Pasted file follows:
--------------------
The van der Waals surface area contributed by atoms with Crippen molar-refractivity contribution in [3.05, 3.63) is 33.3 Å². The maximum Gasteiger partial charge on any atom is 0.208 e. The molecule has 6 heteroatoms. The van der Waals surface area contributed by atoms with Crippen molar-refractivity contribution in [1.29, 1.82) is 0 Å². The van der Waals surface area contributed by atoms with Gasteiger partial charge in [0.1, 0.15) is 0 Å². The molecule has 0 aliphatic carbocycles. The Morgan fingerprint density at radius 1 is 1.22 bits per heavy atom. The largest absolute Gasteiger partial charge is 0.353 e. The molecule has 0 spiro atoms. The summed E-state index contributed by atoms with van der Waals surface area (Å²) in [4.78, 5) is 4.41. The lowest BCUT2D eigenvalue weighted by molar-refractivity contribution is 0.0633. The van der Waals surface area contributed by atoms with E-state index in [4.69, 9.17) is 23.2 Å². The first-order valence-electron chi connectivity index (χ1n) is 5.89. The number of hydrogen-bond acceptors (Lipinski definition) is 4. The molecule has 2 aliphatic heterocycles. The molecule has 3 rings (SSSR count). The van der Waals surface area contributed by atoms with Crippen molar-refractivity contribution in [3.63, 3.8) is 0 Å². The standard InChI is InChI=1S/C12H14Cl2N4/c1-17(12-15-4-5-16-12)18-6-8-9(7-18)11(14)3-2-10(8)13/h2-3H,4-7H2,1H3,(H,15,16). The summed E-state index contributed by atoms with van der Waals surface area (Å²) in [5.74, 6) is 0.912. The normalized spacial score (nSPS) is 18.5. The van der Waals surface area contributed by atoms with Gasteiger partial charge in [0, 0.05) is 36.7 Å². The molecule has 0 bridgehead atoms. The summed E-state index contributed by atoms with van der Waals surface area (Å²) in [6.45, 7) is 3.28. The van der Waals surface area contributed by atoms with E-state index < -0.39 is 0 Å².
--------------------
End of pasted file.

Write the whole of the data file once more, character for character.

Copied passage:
The van der Waals surface area contributed by atoms with Crippen molar-refractivity contribution in [3.05, 3.63) is 33.3 Å². The maximum Gasteiger partial charge on any atom is 0.208 e. The molecule has 6 heteroatoms. The van der Waals surface area contributed by atoms with Crippen molar-refractivity contribution in [1.29, 1.82) is 0 Å². The van der Waals surface area contributed by atoms with Gasteiger partial charge in [0.1, 0.15) is 0 Å². The molecule has 0 aliphatic carbocycles. The Morgan fingerprint density at radius 1 is 1.22 bits per heavy atom. The largest absolute Gasteiger partial charge is 0.353 e. The molecule has 0 spiro atoms. The summed E-state index contributed by atoms with van der Waals surface area (Å²) in [4.78, 5) is 4.41. The lowest BCUT2D eigenvalue weighted by molar-refractivity contribution is 0.0633. The van der Waals surface area contributed by atoms with E-state index in [4.69, 9.17) is 23.2 Å². The first-order valence-electron chi connectivity index (χ1n) is 5.89. The number of hydrogen-bond acceptors (Lipinski definition) is 4. The molecule has 2 aliphatic heterocycles. The molecule has 3 rings (SSSR count). The van der Waals surface area contributed by atoms with Crippen molar-refractivity contribution in [3.63, 3.8) is 0 Å². The standard InChI is InChI=1S/C12H14Cl2N4/c1-17(12-15-4-5-16-12)18-6-8-9(7-18)11(14)3-2-10(8)13/h2-3H,4-7H2,1H3,(H,15,16). The summed E-state index contributed by atoms with van der Waals surface area (Å²) in [5.74, 6) is 0.912. The normalized spacial score (nSPS) is 18.5. The van der Waals surface area contributed by atoms with Gasteiger partial charge in [0, 0.05) is 36.7 Å². The molecule has 0 bridgehead atoms. The summed E-state index contributed by atoms with van der Waals surface area (Å²) in [6.45, 7) is 3.28. The van der Waals surface area contributed by atoms with E-state index < -0.39 is 0 Å².